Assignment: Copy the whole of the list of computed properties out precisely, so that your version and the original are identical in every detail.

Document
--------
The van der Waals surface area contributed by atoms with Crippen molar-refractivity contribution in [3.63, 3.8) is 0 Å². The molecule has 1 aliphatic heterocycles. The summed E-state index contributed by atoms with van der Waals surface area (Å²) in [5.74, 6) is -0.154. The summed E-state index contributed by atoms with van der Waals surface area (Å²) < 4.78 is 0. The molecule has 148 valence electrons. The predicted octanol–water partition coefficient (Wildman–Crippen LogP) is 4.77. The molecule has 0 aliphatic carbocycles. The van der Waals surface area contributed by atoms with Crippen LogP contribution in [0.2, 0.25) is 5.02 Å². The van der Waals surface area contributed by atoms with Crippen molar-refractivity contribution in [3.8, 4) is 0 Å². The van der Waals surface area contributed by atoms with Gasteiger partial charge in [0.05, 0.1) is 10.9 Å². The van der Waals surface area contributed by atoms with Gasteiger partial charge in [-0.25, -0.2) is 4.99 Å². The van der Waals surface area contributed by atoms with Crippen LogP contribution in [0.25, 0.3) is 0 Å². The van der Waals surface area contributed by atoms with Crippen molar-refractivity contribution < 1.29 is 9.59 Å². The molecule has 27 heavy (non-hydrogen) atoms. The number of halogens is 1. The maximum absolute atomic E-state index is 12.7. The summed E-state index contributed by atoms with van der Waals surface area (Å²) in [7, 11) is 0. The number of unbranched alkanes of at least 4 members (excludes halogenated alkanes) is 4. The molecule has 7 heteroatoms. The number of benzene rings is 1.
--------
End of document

The van der Waals surface area contributed by atoms with Crippen molar-refractivity contribution in [3.63, 3.8) is 0 Å². The molecule has 1 aliphatic heterocycles. The summed E-state index contributed by atoms with van der Waals surface area (Å²) in [5.74, 6) is -0.154. The summed E-state index contributed by atoms with van der Waals surface area (Å²) < 4.78 is 0. The molecule has 148 valence electrons. The predicted octanol–water partition coefficient (Wildman–Crippen LogP) is 4.77. The molecule has 0 aliphatic carbocycles. The van der Waals surface area contributed by atoms with Crippen LogP contribution in [0.2, 0.25) is 5.02 Å². The van der Waals surface area contributed by atoms with Crippen molar-refractivity contribution in [3.8, 4) is 0 Å². The van der Waals surface area contributed by atoms with Gasteiger partial charge in [0.05, 0.1) is 10.9 Å². The van der Waals surface area contributed by atoms with Gasteiger partial charge in [-0.25, -0.2) is 4.99 Å². The van der Waals surface area contributed by atoms with Crippen LogP contribution in [0.25, 0.3) is 0 Å². The van der Waals surface area contributed by atoms with Crippen molar-refractivity contribution < 1.29 is 9.59 Å². The molecule has 27 heavy (non-hydrogen) atoms. The number of halogens is 1. The maximum absolute atomic E-state index is 12.7. The summed E-state index contributed by atoms with van der Waals surface area (Å²) in [7, 11) is 0. The number of unbranched alkanes of at least 4 members (excludes halogenated alkanes) is 4. The molecule has 7 heteroatoms. The number of benzene rings is 1.